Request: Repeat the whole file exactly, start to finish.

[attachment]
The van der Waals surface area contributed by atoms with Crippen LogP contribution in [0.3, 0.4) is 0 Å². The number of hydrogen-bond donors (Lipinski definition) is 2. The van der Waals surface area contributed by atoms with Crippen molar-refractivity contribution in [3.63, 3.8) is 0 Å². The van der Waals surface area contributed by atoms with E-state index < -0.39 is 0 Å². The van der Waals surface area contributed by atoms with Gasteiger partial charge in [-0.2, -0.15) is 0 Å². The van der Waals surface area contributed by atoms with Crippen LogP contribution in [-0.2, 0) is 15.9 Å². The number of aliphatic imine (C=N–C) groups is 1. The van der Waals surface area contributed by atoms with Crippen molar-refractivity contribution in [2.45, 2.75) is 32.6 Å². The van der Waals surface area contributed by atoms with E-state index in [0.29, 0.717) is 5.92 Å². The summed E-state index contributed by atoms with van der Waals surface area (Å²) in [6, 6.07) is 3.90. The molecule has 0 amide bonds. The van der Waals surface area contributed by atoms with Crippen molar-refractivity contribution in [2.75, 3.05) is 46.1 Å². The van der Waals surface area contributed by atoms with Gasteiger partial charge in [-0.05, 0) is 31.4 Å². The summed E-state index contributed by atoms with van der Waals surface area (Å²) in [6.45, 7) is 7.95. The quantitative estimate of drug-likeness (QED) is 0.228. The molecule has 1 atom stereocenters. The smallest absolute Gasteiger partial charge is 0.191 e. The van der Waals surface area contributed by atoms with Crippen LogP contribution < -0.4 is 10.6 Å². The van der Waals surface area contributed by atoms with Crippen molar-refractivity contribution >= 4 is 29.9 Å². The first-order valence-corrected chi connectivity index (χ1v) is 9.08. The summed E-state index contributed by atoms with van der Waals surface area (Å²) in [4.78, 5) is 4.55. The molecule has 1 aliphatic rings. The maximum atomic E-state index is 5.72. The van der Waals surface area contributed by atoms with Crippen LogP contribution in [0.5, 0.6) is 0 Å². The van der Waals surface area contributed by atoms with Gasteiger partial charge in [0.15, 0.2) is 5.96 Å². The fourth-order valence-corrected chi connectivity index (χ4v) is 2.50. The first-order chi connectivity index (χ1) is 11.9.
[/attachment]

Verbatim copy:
The van der Waals surface area contributed by atoms with Crippen LogP contribution in [0.3, 0.4) is 0 Å². The number of hydrogen-bond donors (Lipinski definition) is 2. The van der Waals surface area contributed by atoms with Crippen molar-refractivity contribution in [3.63, 3.8) is 0 Å². The van der Waals surface area contributed by atoms with E-state index < -0.39 is 0 Å². The van der Waals surface area contributed by atoms with Gasteiger partial charge in [-0.2, -0.15) is 0 Å². The van der Waals surface area contributed by atoms with Crippen LogP contribution in [-0.2, 0) is 15.9 Å². The number of aliphatic imine (C=N–C) groups is 1. The van der Waals surface area contributed by atoms with Crippen molar-refractivity contribution in [2.45, 2.75) is 32.6 Å². The van der Waals surface area contributed by atoms with E-state index in [0.29, 0.717) is 5.92 Å². The summed E-state index contributed by atoms with van der Waals surface area (Å²) in [6, 6.07) is 3.90. The molecule has 0 amide bonds. The van der Waals surface area contributed by atoms with Crippen molar-refractivity contribution in [2.75, 3.05) is 46.1 Å². The van der Waals surface area contributed by atoms with Gasteiger partial charge in [-0.05, 0) is 31.4 Å². The summed E-state index contributed by atoms with van der Waals surface area (Å²) in [6.45, 7) is 7.95. The quantitative estimate of drug-likeness (QED) is 0.228. The molecule has 1 atom stereocenters. The smallest absolute Gasteiger partial charge is 0.191 e. The van der Waals surface area contributed by atoms with Crippen LogP contribution < -0.4 is 10.6 Å². The van der Waals surface area contributed by atoms with Crippen molar-refractivity contribution >= 4 is 29.9 Å². The first-order valence-corrected chi connectivity index (χ1v) is 9.08. The summed E-state index contributed by atoms with van der Waals surface area (Å²) in [4.78, 5) is 4.55. The molecule has 1 aliphatic rings. The maximum atomic E-state index is 5.72. The van der Waals surface area contributed by atoms with Crippen LogP contribution in [0.5, 0.6) is 0 Å². The van der Waals surface area contributed by atoms with Gasteiger partial charge in [0.15, 0.2) is 5.96 Å². The fourth-order valence-corrected chi connectivity index (χ4v) is 2.50. The first-order chi connectivity index (χ1) is 11.9.